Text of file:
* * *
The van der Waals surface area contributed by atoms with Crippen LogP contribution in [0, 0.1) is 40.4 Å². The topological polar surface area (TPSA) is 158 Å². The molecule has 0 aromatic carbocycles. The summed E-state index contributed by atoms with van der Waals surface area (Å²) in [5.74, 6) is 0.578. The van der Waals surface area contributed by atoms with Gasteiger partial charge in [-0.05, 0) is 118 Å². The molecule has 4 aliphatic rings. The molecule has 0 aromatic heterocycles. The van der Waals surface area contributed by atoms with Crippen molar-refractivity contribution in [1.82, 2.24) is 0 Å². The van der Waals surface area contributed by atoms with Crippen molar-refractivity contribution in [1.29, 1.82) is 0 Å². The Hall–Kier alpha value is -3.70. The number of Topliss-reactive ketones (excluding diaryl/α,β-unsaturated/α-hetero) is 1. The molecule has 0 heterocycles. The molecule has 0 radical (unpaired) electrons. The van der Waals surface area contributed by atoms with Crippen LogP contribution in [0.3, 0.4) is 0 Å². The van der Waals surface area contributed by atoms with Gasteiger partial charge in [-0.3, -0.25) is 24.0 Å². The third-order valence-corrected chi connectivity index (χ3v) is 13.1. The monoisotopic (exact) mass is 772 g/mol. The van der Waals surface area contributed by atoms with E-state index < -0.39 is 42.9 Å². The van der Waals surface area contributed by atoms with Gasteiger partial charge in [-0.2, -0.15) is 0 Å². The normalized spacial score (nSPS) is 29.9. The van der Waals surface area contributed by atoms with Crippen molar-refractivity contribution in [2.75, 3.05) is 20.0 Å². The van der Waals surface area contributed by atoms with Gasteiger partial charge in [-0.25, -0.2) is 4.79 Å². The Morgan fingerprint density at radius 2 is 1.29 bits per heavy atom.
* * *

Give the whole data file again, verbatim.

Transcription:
The van der Waals surface area contributed by atoms with Crippen LogP contribution in [0, 0.1) is 40.4 Å². The topological polar surface area (TPSA) is 158 Å². The molecule has 0 aromatic carbocycles. The summed E-state index contributed by atoms with van der Waals surface area (Å²) in [5.74, 6) is 0.578. The van der Waals surface area contributed by atoms with Gasteiger partial charge in [-0.05, 0) is 118 Å². The molecule has 4 aliphatic rings. The molecule has 0 aromatic heterocycles. The van der Waals surface area contributed by atoms with Crippen molar-refractivity contribution in [1.82, 2.24) is 0 Å². The van der Waals surface area contributed by atoms with Crippen molar-refractivity contribution in [1.29, 1.82) is 0 Å². The Hall–Kier alpha value is -3.70. The number of Topliss-reactive ketones (excluding diaryl/α,β-unsaturated/α-hetero) is 1. The molecule has 0 heterocycles. The molecule has 0 radical (unpaired) electrons. The van der Waals surface area contributed by atoms with Crippen LogP contribution in [0.3, 0.4) is 0 Å². The van der Waals surface area contributed by atoms with Gasteiger partial charge in [-0.3, -0.25) is 24.0 Å². The third-order valence-corrected chi connectivity index (χ3v) is 13.1. The monoisotopic (exact) mass is 772 g/mol. The van der Waals surface area contributed by atoms with E-state index < -0.39 is 42.9 Å². The van der Waals surface area contributed by atoms with Gasteiger partial charge in [-0.2, -0.15) is 0 Å². The normalized spacial score (nSPS) is 29.9. The van der Waals surface area contributed by atoms with Crippen molar-refractivity contribution in [2.75, 3.05) is 20.0 Å². The van der Waals surface area contributed by atoms with Gasteiger partial charge in [-0.25, -0.2) is 4.79 Å². The Morgan fingerprint density at radius 2 is 1.29 bits per heavy atom.